Choir as folk: Big Gay Sing stirs my inner teen
Music has been the saviour of many unhappy gay teens – I remember crying in the back of a bus to Bronski Beat’s Smalltown Boy – and a sing-along event coming to Dublin taps into that
Rory O’Neill, aka Panti Bliss, leads choir practice at Panti Bar on Dublin’s Capel Street. Photograph: Clodagh Kilcoyne
New York City Gay Men’s Chorus performing a Big Gay Sing
Heading home from boarding school, the Christmas of 1984, I took the bus instead of my usual train. I remember I had the back row to myself, and the almost empty bus took hours to make the journey, trundling through the pitch-black countryside. I was 14. I had my very first Walkman and a cassette full of songs I had taped from the radio.
One of them was Smalltown Boy by Bronski Beat. The song was about a young gay boy feeling the need to leave his small town and go to London. There I was, bawling my eyes out in the back row, heading back to the Ballinrobe, Co Mayo, where as a small-town boy myself I had never felt entirely comfortable. I cried because it spoke to me so well. The song was about me. It was me.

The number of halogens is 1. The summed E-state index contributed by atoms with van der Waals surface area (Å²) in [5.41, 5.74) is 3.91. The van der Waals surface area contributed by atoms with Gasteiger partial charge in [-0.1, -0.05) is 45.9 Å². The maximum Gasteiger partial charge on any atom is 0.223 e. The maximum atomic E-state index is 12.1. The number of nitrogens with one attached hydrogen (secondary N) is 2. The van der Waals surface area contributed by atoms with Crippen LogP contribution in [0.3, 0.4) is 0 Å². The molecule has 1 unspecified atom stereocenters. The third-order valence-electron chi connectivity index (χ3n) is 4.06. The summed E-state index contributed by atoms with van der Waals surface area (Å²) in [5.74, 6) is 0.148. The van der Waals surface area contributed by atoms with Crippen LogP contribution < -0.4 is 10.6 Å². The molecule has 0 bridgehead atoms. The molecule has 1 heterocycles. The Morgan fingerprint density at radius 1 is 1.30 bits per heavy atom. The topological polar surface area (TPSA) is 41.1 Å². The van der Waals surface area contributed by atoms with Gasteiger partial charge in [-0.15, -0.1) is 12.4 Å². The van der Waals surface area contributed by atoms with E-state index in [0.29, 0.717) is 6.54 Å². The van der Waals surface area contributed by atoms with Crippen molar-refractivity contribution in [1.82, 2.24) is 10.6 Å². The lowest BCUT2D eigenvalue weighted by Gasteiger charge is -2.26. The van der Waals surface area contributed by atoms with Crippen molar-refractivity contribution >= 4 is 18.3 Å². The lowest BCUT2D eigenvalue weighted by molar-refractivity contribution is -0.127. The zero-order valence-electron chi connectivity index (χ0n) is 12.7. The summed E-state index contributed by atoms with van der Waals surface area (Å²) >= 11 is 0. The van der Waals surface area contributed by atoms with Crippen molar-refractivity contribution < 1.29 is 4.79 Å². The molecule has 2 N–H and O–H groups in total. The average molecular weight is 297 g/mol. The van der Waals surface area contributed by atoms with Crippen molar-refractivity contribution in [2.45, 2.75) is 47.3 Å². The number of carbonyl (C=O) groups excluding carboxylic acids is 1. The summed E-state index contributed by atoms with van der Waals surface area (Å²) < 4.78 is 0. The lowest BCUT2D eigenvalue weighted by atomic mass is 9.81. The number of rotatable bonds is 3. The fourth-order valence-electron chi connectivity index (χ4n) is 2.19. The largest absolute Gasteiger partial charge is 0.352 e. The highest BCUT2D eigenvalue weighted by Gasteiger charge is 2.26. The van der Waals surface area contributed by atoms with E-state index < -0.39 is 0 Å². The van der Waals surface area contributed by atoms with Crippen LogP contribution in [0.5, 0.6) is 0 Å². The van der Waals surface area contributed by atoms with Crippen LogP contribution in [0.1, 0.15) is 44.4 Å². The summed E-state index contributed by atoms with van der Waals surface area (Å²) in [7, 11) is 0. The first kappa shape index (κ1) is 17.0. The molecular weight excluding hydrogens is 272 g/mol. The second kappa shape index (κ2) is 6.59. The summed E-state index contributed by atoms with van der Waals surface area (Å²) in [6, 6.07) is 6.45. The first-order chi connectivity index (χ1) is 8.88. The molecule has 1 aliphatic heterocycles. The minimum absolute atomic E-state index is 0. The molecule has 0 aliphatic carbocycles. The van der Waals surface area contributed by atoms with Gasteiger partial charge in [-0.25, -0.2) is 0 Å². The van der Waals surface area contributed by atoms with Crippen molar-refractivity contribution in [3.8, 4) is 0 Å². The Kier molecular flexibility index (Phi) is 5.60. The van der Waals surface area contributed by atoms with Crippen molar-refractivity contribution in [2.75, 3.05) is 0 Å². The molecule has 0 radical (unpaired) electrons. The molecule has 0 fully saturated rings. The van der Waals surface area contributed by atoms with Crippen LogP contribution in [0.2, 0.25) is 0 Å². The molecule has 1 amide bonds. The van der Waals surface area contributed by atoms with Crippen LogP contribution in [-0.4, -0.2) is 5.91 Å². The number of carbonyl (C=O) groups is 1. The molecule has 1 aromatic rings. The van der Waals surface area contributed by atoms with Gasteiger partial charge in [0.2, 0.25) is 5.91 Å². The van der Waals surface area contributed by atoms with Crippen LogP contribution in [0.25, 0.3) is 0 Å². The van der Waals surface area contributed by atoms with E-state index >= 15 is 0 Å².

Music has been the saviour of many unhappy teenagers, straight and gay. In many ways The Big Gay Sing, which I will be hosting at Bord Gáis Energy Theatre next week, is an acknowledgement and a celebration of this. All angsty teenagers appreciate that music is something private that speaks to you. Music allows young people to build their own world in their bedrooms, whatever the world outside might be like. Gay young people probably relate even more strongly to this because, for them growing up, the outside world is often an uncomfortable place.
Perfectly imperfect tunes
As a drag queen and a voracious consumer of music, I have always been attracted to those tunes that contain a particular kind of imperfection. I appreciate that kind of singing voice, close enough to perfect but containing a crack, a fissure that allows emotion to seep through.